I was in New York last week to welcome to the world my second niece, Pera. Then I went to Washington and found myself at a funeral. I will explain.
I was invited as a speaker to the annual meeting of the American-Turkish Council (ATC), which can be considered key to close relations between Turkey and the United States. Although the ATC is not well known by the Turkish public, it is one of Turkey’s most important windows to the world. This gargantuan structure was formed first by defense officials, then joined by the energy sector, all major corporations doing business with Turkey, high level diplomats, bureaucrats and politicians. In reality, it serves as a “Turkey lobby” in Washington. It has serious weight form Congress to the White House. Even more important, annual ATC meetings also determine the color of the strategic dialogue between Ankara and Washington.
But the 33th ATC meeting was a lifeless, dismal affair. When I was wondering why there was no one around, it was whispered in my ear: "The Turkish government is boycotting it." Upon instructions of the prime minister's office, there was practically no representation of Ankara in this meeting that usually hosts several cabinet ministers. Given the situation, US Secretary of State John Kerry also decided not to attend.
It wasn’t difficult to find out the reasons behind the government’s hostility to the ATC. Several months ago, the organization, in a periodic information sheet sent out to its members, referred to the Dec. 17 graft probe and even included some articles from the [pro-Gulen Movement] daily Today’s Zaman in its press summary. According to reports, an ATC executive board member known to be close to the government hastily complained to Prime Minister Recep Tayyip Erdogan about the council’s chairman, retired ambassador Jim Holmes. Ankara began exerting pressure for Holmes to resign.
Another incident occurred a couple of weeks ago when a group of Turkish journalists close to the Justice and Development Party (AKP) were in Washington. The group, there on the government’s initiative, ostensibly to help improve its image, attended a panel chaired by Holmes at the office of SETA [Turkey’s pro-government Foundation for Political, Economic and Social Research]. The group reacted strongly to a question asked by the daily Zaman. This kind of behavior, although accepted as routine in Turkey, doesn’t go down well in the West. Holmes, who was chairing the panel, insisted that the AKP columnist must answer the question. This upset the government.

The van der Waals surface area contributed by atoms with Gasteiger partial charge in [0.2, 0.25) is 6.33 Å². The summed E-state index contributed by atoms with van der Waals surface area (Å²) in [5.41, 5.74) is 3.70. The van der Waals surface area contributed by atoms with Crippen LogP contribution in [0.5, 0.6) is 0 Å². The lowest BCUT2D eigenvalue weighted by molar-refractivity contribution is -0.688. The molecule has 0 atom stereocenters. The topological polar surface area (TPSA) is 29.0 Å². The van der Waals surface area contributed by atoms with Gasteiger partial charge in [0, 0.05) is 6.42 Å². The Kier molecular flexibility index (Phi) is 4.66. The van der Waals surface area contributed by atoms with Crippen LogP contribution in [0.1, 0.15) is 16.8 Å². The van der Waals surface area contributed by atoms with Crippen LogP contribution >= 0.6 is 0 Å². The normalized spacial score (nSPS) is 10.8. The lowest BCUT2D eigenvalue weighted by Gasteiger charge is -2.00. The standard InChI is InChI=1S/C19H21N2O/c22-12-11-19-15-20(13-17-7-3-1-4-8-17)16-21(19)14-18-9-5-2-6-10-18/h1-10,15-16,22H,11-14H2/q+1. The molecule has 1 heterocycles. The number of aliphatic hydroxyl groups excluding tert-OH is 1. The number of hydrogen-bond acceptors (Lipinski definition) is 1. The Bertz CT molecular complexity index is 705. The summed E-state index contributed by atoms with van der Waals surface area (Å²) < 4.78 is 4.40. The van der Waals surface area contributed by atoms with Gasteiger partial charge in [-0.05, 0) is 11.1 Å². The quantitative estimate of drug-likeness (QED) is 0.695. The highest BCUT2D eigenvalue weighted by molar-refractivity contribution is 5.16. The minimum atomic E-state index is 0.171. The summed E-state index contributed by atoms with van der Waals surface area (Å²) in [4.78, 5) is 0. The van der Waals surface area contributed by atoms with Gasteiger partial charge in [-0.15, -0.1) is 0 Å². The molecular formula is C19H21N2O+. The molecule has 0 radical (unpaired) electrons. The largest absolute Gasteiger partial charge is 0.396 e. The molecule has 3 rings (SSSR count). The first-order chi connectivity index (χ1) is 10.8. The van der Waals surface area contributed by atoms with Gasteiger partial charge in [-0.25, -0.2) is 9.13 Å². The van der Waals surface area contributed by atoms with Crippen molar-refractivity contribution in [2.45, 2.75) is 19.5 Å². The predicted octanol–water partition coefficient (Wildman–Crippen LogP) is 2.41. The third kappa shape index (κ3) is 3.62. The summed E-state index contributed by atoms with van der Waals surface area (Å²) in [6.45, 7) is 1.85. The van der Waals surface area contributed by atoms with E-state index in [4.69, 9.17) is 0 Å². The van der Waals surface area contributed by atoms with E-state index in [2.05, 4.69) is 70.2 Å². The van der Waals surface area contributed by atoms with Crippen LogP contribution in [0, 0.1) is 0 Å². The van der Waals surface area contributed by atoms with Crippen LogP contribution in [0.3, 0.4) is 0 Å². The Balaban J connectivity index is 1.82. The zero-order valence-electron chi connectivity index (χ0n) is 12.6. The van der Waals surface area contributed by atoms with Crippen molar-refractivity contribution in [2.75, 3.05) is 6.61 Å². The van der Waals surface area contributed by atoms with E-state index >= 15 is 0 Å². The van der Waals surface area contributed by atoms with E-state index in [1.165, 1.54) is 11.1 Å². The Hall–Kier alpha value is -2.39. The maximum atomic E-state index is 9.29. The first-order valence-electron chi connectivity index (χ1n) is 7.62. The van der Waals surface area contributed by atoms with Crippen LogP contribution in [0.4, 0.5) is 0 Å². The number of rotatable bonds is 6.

I must admit that Turkey’s persistent campaign against Holmes has not helped its already dented imagine in Washington. Someone who was once an influential figure in Turkish-US relations told me, “Being a bully may work in Turkey, but not here. ATC is an American organization.” Another labeled the pressure on Holmes as “shameful."
The most salient comment came from an official who asked, "If they make ATC ineffective, how is Turkey going to voice its problems?”
For years, there were three different sources working as a Turkish lobby in Washington. The first was the Israeli lobby. The second was TUSKON [the Confederation of Businessmen and Industrialists of Turkey] and extensions of the Gulen movement. The government, after destroying its bridges with these organizations, now blew up its last pillar in Washington.
A night before the meeting was to start, ATC Chairman Holmes quietly submitted his resignation to the executive board, hence the mournful ambiance at the meeting. But I don’t think this story will end here. From what I have heard, neither the US administration nor the giant corporations on the ATC board are happy with Ankara’s pressure. Who knows, they may even refuse to accept Holmes’ resignation.
Going to the airport I noticed the conference booklet with this year’s theme on the cover: “Turkish-US Relations: Critical Partnership in a Changing World.”
If you asked me, I would have titled it: “Changing Partnership in a Critical World.”
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